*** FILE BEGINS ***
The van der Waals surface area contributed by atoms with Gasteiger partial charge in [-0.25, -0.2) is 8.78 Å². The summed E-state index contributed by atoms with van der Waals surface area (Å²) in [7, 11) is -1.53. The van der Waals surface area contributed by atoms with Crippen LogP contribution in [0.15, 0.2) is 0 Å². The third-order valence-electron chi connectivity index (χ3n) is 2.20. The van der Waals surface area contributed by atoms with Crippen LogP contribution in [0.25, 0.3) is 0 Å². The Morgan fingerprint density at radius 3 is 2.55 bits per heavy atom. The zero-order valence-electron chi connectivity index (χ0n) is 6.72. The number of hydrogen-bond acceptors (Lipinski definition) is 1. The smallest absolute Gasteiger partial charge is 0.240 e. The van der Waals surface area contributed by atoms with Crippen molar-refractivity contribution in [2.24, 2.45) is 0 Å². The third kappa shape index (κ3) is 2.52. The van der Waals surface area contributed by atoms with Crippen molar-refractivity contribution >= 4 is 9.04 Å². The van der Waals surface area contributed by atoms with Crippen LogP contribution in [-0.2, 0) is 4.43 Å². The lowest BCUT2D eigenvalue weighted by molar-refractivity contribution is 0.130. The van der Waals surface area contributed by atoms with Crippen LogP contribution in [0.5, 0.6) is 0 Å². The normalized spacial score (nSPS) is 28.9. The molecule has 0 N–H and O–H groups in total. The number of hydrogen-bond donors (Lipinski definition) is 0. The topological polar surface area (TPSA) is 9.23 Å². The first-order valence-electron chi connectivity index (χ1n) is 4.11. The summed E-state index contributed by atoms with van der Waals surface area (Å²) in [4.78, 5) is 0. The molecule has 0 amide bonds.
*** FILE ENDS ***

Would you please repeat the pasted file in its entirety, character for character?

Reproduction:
The van der Waals surface area contributed by atoms with Gasteiger partial charge in [-0.25, -0.2) is 8.78 Å². The summed E-state index contributed by atoms with van der Waals surface area (Å²) in [7, 11) is -1.53. The van der Waals surface area contributed by atoms with Crippen LogP contribution in [0.15, 0.2) is 0 Å². The third-order valence-electron chi connectivity index (χ3n) is 2.20. The van der Waals surface area contributed by atoms with Crippen LogP contribution in [0.25, 0.3) is 0 Å². The Morgan fingerprint density at radius 3 is 2.55 bits per heavy atom. The zero-order valence-electron chi connectivity index (χ0n) is 6.72. The number of hydrogen-bond acceptors (Lipinski definition) is 1. The smallest absolute Gasteiger partial charge is 0.240 e. The van der Waals surface area contributed by atoms with Crippen molar-refractivity contribution in [2.24, 2.45) is 0 Å². The third kappa shape index (κ3) is 2.52. The van der Waals surface area contributed by atoms with Crippen molar-refractivity contribution >= 4 is 9.04 Å². The van der Waals surface area contributed by atoms with Crippen LogP contribution in [-0.2, 0) is 4.43 Å². The lowest BCUT2D eigenvalue weighted by molar-refractivity contribution is 0.130. The van der Waals surface area contributed by atoms with Crippen LogP contribution in [0.5, 0.6) is 0 Å². The normalized spacial score (nSPS) is 28.9. The molecule has 0 N–H and O–H groups in total. The number of hydrogen-bond donors (Lipinski definition) is 0. The topological polar surface area (TPSA) is 9.23 Å². The first-order valence-electron chi connectivity index (χ1n) is 4.11. The summed E-state index contributed by atoms with van der Waals surface area (Å²) in [4.78, 5) is 0. The molecule has 0 amide bonds.